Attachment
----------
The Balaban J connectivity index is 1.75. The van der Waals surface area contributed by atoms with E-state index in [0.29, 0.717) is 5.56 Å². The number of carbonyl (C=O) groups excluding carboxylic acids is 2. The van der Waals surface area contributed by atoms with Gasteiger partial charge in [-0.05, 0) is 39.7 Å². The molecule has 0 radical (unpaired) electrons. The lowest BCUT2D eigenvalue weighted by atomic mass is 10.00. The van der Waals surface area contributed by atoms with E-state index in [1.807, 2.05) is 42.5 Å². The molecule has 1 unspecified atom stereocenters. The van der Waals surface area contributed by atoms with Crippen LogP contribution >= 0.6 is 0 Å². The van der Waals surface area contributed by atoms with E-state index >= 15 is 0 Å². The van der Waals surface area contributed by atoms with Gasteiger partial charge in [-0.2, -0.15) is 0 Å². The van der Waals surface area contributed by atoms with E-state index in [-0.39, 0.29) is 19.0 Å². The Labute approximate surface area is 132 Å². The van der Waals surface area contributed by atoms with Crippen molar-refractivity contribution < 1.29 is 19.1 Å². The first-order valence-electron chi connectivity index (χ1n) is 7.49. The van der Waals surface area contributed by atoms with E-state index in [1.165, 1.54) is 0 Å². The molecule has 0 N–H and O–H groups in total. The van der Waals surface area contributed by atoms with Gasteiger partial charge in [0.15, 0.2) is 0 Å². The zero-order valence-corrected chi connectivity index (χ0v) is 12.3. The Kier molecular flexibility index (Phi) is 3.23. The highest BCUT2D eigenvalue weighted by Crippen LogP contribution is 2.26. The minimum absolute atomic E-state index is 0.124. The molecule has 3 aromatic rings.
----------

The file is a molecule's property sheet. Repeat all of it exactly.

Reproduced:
The Balaban J connectivity index is 1.75. The van der Waals surface area contributed by atoms with E-state index in [0.29, 0.717) is 5.56 Å². The number of carbonyl (C=O) groups excluding carboxylic acids is 2. The van der Waals surface area contributed by atoms with Gasteiger partial charge in [-0.05, 0) is 39.7 Å². The molecule has 0 radical (unpaired) electrons. The lowest BCUT2D eigenvalue weighted by atomic mass is 10.00. The van der Waals surface area contributed by atoms with E-state index in [1.807, 2.05) is 42.5 Å². The molecule has 1 unspecified atom stereocenters. The van der Waals surface area contributed by atoms with Crippen LogP contribution >= 0.6 is 0 Å². The van der Waals surface area contributed by atoms with E-state index >= 15 is 0 Å². The van der Waals surface area contributed by atoms with Gasteiger partial charge in [-0.2, -0.15) is 0 Å². The van der Waals surface area contributed by atoms with E-state index in [-0.39, 0.29) is 19.0 Å². The Labute approximate surface area is 132 Å². The van der Waals surface area contributed by atoms with Crippen molar-refractivity contribution < 1.29 is 19.1 Å². The first-order valence-electron chi connectivity index (χ1n) is 7.49. The van der Waals surface area contributed by atoms with E-state index in [1.165, 1.54) is 0 Å². The molecule has 0 N–H and O–H groups in total. The van der Waals surface area contributed by atoms with Gasteiger partial charge in [0.15, 0.2) is 0 Å². The zero-order valence-corrected chi connectivity index (χ0v) is 12.3. The Kier molecular flexibility index (Phi) is 3.23. The highest BCUT2D eigenvalue weighted by Crippen LogP contribution is 2.26. The minimum absolute atomic E-state index is 0.124. The molecule has 3 aromatic rings.